7. Converse all-stars are THE sneaker here. Also, the trends seem to be very indie. The J.Crew style I am so used to seeing is nowhere to be found.
  8. Mad Mex is the Australian form of Chipotle. I have to say I will always keep faithful to my Chipotle roots.
  9. Like I have mentioned before, everything is crazy expensive. A few things I have written down: $7 for a notebook and $3.50 for a small coffee. You never appreciate the prices of even the little things at home until you are thrown into this place were EVERYTHING seems so inflated.
  10. Geordie Shore is a popular TV show here. It is the British version of Jersey Shore and is equally embarrassing/addictive.
  11. University classes are with people of all ages. Since many Australians take a gap year to travel or work, there is a wide range of students that are young and old. Some of my classmates have shared stories about careers they have tried for a couple years and didn’t enjoy so they are coming back to uni for a second degree.
  12. Unlike many of my classmates back at PC, my classmates here are mostly first year students and already have their degree decided on. They have come into uni with their minds made. So, I have people of all different career paths in my classes. Since my schedule is filled with classes in different degrees, I have future photographers, doctors, accountants and nurses, so I have been introduced to tons of different perspectives.

Of all these aspects of life that are different over here, it is comforting to know that there are still things very much the same. For example, I know that home is exactly the same since my brother told me that Mom made cookies and he was in the process of eating one. My jealousy was through the roof. I think about the people associated with home very often, but never in a homesick kind of way. Earlier today, for some odd reason my house’s wireless server popped up and asked me to join. I went to print something off my laptop today and the one placed in the corner of our living room showed up as an option. Little things like that remind me of home but always in a very good way…reminding me that it will be the same in just a few months when I return home.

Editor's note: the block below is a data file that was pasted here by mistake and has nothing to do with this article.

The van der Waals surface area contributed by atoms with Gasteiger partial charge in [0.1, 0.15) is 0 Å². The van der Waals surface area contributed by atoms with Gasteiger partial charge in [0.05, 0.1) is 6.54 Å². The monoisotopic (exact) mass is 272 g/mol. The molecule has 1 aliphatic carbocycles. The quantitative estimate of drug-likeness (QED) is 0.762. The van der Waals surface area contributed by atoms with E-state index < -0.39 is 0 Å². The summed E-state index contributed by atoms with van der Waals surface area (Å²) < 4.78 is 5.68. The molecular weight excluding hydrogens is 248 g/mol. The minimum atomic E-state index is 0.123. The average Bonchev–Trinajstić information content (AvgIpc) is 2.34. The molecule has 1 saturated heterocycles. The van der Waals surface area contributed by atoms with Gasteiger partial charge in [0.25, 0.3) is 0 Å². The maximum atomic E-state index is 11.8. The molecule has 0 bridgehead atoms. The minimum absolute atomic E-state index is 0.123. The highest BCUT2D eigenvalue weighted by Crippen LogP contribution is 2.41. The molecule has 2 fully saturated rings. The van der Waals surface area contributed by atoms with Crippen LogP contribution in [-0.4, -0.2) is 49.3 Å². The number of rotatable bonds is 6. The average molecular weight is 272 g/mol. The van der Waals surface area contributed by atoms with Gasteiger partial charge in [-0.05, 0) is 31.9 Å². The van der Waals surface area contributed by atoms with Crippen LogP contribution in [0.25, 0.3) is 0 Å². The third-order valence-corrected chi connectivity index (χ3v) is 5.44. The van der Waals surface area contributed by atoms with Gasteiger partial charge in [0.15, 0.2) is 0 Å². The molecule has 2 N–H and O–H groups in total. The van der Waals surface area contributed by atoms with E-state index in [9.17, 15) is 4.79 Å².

But before then, there are tons of exciting things happening here in Sydney that I am SO looking forward to. St. Patrick’s Day is quickly approaching as well as turning 21 and going to Surf Camp for a weekend. Easter weekend will be spent at Brittany’s house in the country about 3 hours from here. Her mom already warned me of the Easter egg hunt that takes place! And then onto New Zealand for spring break and Ryan’s long awaited visit at the beginning of May. So lucky, so thankful and so excited for what’s to come, although my time here has already been full of adventure and lasting memories.